Okay, so the hat works, but there's not much of that delightful Paul Dini-inspired animated look there. No problem -- that's what polymer clay is for, right?

Here are a few work-in-progress pics -- I started off by Dremeling off all the doo-dads and the kneepds and the pant-leg details, then I use Sculpy (didn't have any Super Sculpy on-hand when I started) to form a shirt, tie, and pants (complete with cuffs, which seemed appropriate for the Question, even if it is a bit off-model). Then I baked that, and a day or so later I used Super Sculpy to build up a suit jacket and to give the figure long sleeves in place of its original short-sheeved attire:

So far, so good -- I really enjoy the sculpting aspect, and I'm pretty pleased with how it's looking at this stage. The next step was to begin forming the overcoat using SuperFlex Sculpy. As with Sculpy and Super Sculpy, I'd never used this stuff before, and although it is considerably softer than either Sculpy or SuperSculpy, it's still fairly easy to work with, even for a novice (given the proper amount of patience, that is).

The SuperFlex is SO soft, though, I found it impossible to try to build-up the entire trenchcoat at once -- I started by getting the right half in the proper shape (straight edges where required, lapels sculpted on, etc.), but when I started trying to work the same sculpting magic on the left side, I ended up obliterating my work on the right side despite my best effort at trying to handle the figure as gently as possible.

It's all a learning experience, though, so I figured I'd take advantage of the re-bakeable aspect of polymer clay by only working up one half of the figure at a time. This approach probably seems like a no-brainer to you old pros, but for me it was a major epiphany -- it also seems like it was exactly the right decision, though, because the end result at this stage of build-up looks FAR better than I would have imagined I was capable of producing:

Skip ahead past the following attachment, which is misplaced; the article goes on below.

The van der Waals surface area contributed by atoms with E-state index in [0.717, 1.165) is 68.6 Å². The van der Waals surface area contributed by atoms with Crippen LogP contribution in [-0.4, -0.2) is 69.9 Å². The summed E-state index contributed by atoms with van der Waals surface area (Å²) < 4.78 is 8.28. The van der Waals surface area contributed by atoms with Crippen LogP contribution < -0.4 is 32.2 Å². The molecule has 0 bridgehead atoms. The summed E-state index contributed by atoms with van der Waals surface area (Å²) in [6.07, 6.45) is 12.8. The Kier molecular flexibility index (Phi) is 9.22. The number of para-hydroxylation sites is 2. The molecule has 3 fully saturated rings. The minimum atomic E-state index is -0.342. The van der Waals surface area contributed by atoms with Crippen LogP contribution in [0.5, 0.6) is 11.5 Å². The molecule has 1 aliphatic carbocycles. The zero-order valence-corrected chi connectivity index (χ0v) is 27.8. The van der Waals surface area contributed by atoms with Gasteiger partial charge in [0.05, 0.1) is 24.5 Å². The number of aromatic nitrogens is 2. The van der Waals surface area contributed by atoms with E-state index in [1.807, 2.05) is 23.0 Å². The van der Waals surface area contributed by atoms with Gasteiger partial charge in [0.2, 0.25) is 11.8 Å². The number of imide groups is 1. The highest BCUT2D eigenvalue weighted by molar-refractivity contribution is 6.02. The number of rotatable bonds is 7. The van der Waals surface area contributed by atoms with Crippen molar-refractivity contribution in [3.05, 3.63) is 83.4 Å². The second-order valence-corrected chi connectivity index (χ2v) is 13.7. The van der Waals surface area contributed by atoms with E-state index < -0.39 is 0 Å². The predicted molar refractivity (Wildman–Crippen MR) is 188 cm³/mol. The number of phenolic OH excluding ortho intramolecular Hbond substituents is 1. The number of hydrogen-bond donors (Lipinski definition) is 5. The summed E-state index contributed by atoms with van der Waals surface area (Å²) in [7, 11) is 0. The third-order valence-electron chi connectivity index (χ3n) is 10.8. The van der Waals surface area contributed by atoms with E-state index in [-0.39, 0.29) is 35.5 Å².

There's still a LOT of work to do, but it's VERY rewarding to see what I've envisioned in my mind's eye begin to emerge as the build-up progresses. Even at this early stage, it REALLY starts to come alive when I put the head in place:

I'm not sure how well the SuperFlex Sculpy will hold paint, but so far it's working out very nicely for the trenchcoat details.

The amount of effort required for something like this takes a considerable amount of time, especially when you've got a two-year-old and a four-year-old running around, so my build-up time is limited to late in the evenings and weekends, but I'm really having fun, and I'm really looking forward to seeing how it all turns out.

Second Entry

Made some major progress today on the Question's trenchcoat, and I got the "face" finished, too. I extended the Alan Grant neck a bit, so now I'm going to have to build-up the neck post to ensure that the head stays on without having to glue it in place (I've already lost my leg articulation, so I'd hate to sacrifice the neck articulation as well):

I've still got to finish up the back side of the trenchcoat -- doing it in stages like this has proven to be a wise decision: